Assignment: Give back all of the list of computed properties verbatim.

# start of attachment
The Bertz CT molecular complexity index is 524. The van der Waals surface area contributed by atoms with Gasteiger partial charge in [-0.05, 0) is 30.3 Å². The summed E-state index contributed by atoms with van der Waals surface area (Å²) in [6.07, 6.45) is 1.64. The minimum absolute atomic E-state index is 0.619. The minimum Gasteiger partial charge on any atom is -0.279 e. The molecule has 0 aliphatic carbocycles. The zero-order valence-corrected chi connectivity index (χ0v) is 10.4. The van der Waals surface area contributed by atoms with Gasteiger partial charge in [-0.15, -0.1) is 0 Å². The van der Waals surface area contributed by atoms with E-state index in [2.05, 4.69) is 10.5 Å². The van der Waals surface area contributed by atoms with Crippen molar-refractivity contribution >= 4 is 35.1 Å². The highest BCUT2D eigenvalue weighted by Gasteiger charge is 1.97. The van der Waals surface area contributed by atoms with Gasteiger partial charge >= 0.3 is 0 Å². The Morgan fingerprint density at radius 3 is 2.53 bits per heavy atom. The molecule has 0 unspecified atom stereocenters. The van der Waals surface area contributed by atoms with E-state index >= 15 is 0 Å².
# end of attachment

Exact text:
The Bertz CT molecular complexity index is 524. The van der Waals surface area contributed by atoms with Gasteiger partial charge in [-0.05, 0) is 30.3 Å². The summed E-state index contributed by atoms with van der Waals surface area (Å²) in [6.07, 6.45) is 1.64. The minimum absolute atomic E-state index is 0.619. The minimum Gasteiger partial charge on any atom is -0.279 e. The molecule has 0 aliphatic carbocycles. The zero-order valence-corrected chi connectivity index (χ0v) is 10.4. The van der Waals surface area contributed by atoms with Gasteiger partial charge in [-0.15, -0.1) is 0 Å². The van der Waals surface area contributed by atoms with E-state index in [2.05, 4.69) is 10.5 Å². The van der Waals surface area contributed by atoms with Crippen molar-refractivity contribution >= 4 is 35.1 Å². The highest BCUT2D eigenvalue weighted by Gasteiger charge is 1.97. The van der Waals surface area contributed by atoms with Gasteiger partial charge >= 0.3 is 0 Å². The Morgan fingerprint density at radius 3 is 2.53 bits per heavy atom. The molecule has 0 unspecified atom stereocenters. The van der Waals surface area contributed by atoms with E-state index >= 15 is 0 Å².